When Dr Joan Arakkal chooses to specialise in orthopaedics while training in India, a field traditionally occupied by men, she slots into the world of bones with relative ease.
But when her career takes her to the UK, and then Australia, she encounters the ‘bonemen’ – a boy’s club whose members are easily identified in the hospital corridors by their loud voices and self-assured swagger. Their medieval attitudes wield a stranglehold on the development of orthopaedics, compromising patient care.
Joan is totally unprepared for the obstacles and prejudices she encounters – but the tables are turned when she suffers a health scare of her own, which ultimately gives her the perspective she needs to speak and fight without fear.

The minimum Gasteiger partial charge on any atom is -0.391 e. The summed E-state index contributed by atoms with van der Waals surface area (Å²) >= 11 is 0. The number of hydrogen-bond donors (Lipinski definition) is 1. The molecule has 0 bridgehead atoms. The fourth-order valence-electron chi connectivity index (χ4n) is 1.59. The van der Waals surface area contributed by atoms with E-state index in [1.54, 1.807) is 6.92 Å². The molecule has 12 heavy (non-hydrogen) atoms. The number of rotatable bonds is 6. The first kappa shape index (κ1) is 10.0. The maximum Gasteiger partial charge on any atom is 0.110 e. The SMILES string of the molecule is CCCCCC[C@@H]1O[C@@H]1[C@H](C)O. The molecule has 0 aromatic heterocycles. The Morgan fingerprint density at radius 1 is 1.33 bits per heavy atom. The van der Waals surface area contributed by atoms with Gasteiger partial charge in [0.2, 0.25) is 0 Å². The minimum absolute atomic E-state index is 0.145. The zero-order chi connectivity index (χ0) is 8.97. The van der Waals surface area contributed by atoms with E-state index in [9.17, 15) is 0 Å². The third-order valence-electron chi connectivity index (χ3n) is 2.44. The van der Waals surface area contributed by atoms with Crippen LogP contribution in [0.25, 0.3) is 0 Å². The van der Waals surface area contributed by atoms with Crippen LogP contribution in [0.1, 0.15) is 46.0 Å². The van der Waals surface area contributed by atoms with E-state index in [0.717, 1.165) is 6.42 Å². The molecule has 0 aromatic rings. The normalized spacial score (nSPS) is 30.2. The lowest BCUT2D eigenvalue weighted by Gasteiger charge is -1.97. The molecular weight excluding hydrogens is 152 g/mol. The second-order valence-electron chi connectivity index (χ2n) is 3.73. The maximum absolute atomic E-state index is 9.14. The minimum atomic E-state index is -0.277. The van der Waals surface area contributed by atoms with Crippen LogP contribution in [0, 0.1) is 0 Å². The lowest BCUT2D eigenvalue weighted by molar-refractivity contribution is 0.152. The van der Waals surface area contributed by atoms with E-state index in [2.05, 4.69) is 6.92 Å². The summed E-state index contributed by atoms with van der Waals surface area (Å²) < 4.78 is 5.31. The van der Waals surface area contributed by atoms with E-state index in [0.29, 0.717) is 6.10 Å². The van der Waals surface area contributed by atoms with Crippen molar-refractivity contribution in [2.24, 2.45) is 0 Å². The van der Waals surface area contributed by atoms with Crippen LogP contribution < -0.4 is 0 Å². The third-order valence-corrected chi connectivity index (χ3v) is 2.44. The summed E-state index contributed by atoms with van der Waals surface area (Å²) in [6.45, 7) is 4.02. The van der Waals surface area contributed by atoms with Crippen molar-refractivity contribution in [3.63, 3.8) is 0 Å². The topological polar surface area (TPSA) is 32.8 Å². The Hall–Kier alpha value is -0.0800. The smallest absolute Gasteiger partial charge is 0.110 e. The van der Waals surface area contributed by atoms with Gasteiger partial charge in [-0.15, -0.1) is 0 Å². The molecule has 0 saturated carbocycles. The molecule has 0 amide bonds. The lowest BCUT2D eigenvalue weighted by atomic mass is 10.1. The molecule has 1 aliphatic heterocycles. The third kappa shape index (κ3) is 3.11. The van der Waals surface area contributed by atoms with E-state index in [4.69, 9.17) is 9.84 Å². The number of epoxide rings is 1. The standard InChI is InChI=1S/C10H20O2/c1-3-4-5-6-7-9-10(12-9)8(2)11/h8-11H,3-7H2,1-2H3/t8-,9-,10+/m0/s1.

A provocative reflection on the discrimination, sexism and cartelisation entrenched in the surgical community, and particularly the world of orthopaedics, Slice Girls shines light on a surgical path that is made needlessly challenging for women, and finds that while women are ready for surgery, it forces the question: is surgery ready for women?
Joan Arakkal is an orthopaedic surgeon who grew up and trained in India, before moving to the UK where she was admitted as a Fellow of the Royal College of Surgeons. She later migrated to Australia where she currently works. She is the recipient of several academic and research awards in India and Australia. She lives in Perth with her husband and two children. Slice Girls is her first book.
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